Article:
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Mt Hood Safety - Construction Impacts

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Construction Impacts




Overview Construction Impacts

Construction will take place until the fall of 2016. During construction, you will still be able to get to your favorite spot on the mountain or wherever you are heading. However, the reality is construction will delay people moving through the area. While we will have some short-term highway closures and there will be some delays, we will work to keep people moving.
Here is what to expect when construction takes place:
  • Travelers should expect closures up-to one hour three days a week Monday through Thursday in the early evening between 5:30 p.m. and 7:30 p.m. for blasting the rock slopes.  Not all of these closures will take a full hour. However, it is best to plan on being delayed for an hour during these times. The closures are times based on how many vehicles are using U.S. 26 and on available sunlight. Nearby trails will also close briefly during the blasting operations.
  • Intermittent traffic stops lasting 20-minutes anytime the contractor is actively working
  • One lane closed between Kiwanis Camp Road and Mirror Lake around-the-clock for rockfall and retaining wall work. This means only one lane will remain open in each direction.
    (See photo to the right). Mt Hood Safety Project_Temporary Work Zone_Draft 8-23-13 (2).jpg

  • Increased truck traffic on U.S. 26 and on roads leading to disposal sites including Lolo Pass Road, Trillium Lake Road and Laurel Road.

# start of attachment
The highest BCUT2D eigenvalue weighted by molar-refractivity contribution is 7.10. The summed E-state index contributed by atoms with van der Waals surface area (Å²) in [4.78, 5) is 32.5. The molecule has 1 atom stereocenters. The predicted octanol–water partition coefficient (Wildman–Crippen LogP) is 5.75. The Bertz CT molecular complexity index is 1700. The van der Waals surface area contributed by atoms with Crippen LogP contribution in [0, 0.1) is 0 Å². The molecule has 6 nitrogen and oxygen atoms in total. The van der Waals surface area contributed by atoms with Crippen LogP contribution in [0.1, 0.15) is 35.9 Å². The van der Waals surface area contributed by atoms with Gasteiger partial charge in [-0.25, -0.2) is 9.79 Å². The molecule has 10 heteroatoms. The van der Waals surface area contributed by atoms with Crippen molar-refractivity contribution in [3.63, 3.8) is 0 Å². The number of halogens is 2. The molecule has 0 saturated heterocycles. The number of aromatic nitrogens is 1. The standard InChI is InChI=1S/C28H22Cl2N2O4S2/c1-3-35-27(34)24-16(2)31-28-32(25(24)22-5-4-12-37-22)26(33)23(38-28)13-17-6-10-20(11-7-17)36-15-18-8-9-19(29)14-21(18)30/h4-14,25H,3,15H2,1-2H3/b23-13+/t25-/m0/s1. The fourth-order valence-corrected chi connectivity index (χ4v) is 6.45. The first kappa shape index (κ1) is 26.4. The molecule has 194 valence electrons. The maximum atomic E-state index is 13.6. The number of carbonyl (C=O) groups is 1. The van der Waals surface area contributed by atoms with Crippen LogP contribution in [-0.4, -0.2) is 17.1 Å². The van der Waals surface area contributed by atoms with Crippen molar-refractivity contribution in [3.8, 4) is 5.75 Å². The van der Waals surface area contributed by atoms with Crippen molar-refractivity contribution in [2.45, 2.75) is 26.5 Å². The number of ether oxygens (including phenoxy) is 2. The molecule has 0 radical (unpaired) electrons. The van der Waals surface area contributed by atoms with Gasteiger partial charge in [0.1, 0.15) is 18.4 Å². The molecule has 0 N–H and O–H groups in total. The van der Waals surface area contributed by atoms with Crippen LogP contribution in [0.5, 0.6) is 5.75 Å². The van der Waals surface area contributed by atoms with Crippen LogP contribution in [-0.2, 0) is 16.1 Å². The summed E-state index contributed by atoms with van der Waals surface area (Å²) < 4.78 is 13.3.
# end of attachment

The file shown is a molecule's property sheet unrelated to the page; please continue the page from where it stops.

• Intermittent single lane closures and flagging for other work instead of full highway closures.
  • Construction work will not occur on holidays and Sundays.
Increased Truck Traffic
Nearly a million cubic yards of rocks and other materials will go to several disposal sites on Mt. Hood. These sites include: ODOT Maintenance yard at U.S. 26 and OR 35 Junction, Tamarack Quarry, Laurel Quarry and two sites along Lolo Pass Road. This means increased traffic on U.S. 26 and the roads leading to these disposal sites.
ODOT and K&E Excavating are committed to safety. Truck drivers are required to follow all traffic laws and be aware of other people using the road.
Trucks are hauling rocks, trees and other materials from the slopes of U.S. 26 to several sites on Mt. Hood. Hauling will occur starting at sunrise and until 7 p.m. We apologize for the inconvenience.
Here are some things you can do to stay safe when sharing the road with trucks:
BE VISIBLE: If you are walking, jogging, riding a bike or riding a horse be as visible as possible and wear reflective clothing.
LISTEN for oncoming trucks and do not use head phones that could block the sound of trucks approaching.
BLIND SPOTS: When riding a bike, ride with traffic and in the middle of the travel lane so you do not end up in a trucks blind spot.
WALK FACING TRAFFIC: When walking, walk on the opposite side of the road to keep your eye on oncoming traffic and be more easily seen.
PULL OUT SAFELY: When pulling out of your driveway onto the haul roads, fully stop and look for trucks and other road users before proceeding. Consider parking so that you can pull out of your driveway rather than back out to increase your ability to see oncoming trucks.


Contact Information
For questions or comments about the Mount Hood Highway Safety Project, please contact:
Kimberly Dinwiddie, ODOT Community Affairs
(503) 731-8281